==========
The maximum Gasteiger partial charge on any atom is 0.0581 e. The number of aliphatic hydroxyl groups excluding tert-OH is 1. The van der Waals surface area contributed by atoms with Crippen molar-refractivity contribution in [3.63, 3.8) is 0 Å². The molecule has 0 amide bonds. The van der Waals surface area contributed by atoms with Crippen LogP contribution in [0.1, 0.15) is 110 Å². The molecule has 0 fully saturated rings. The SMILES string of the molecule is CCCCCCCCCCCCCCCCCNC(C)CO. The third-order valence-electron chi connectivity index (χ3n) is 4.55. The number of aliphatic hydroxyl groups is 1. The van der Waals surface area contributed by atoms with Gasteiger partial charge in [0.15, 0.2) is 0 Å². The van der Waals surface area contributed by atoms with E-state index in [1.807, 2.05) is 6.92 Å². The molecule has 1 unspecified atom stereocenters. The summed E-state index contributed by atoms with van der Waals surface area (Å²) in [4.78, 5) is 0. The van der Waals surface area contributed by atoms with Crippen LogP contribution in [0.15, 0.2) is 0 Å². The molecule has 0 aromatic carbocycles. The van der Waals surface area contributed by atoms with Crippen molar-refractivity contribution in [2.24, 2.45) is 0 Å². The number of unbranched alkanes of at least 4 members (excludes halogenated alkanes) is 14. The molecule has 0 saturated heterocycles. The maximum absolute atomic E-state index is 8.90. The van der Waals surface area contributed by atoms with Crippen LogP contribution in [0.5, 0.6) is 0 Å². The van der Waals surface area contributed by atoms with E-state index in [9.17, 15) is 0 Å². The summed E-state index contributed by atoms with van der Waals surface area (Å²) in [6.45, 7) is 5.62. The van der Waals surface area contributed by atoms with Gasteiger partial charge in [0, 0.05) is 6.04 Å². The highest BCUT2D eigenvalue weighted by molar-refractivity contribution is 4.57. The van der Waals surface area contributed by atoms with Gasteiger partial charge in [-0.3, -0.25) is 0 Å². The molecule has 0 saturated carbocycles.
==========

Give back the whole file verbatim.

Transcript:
The maximum Gasteiger partial charge on any atom is 0.0581 e. The number of aliphatic hydroxyl groups excluding tert-OH is 1. The van der Waals surface area contributed by atoms with Crippen molar-refractivity contribution in [3.63, 3.8) is 0 Å². The molecule has 0 amide bonds. The van der Waals surface area contributed by atoms with Crippen LogP contribution in [0.1, 0.15) is 110 Å². The molecule has 0 fully saturated rings. The SMILES string of the molecule is CCCCCCCCCCCCCCCCCNC(C)CO. The third-order valence-electron chi connectivity index (χ3n) is 4.55. The number of aliphatic hydroxyl groups is 1. The van der Waals surface area contributed by atoms with Gasteiger partial charge in [0.15, 0.2) is 0 Å². The van der Waals surface area contributed by atoms with E-state index in [1.807, 2.05) is 6.92 Å². The molecule has 1 unspecified atom stereocenters. The summed E-state index contributed by atoms with van der Waals surface area (Å²) in [4.78, 5) is 0. The van der Waals surface area contributed by atoms with Crippen LogP contribution in [0.15, 0.2) is 0 Å². The molecule has 0 aromatic carbocycles. The van der Waals surface area contributed by atoms with Crippen molar-refractivity contribution in [2.24, 2.45) is 0 Å². The number of unbranched alkanes of at least 4 members (excludes halogenated alkanes) is 14. The molecule has 0 saturated heterocycles. The maximum absolute atomic E-state index is 8.90. The van der Waals surface area contributed by atoms with Crippen LogP contribution in [0.5, 0.6) is 0 Å². The van der Waals surface area contributed by atoms with E-state index in [9.17, 15) is 0 Å². The summed E-state index contributed by atoms with van der Waals surface area (Å²) in [6.45, 7) is 5.62. The van der Waals surface area contributed by atoms with Gasteiger partial charge in [0, 0.05) is 6.04 Å². The highest BCUT2D eigenvalue weighted by molar-refractivity contribution is 4.57. The van der Waals surface area contributed by atoms with Gasteiger partial charge in [-0.3, -0.25) is 0 Å². The molecule has 0 saturated carbocycles.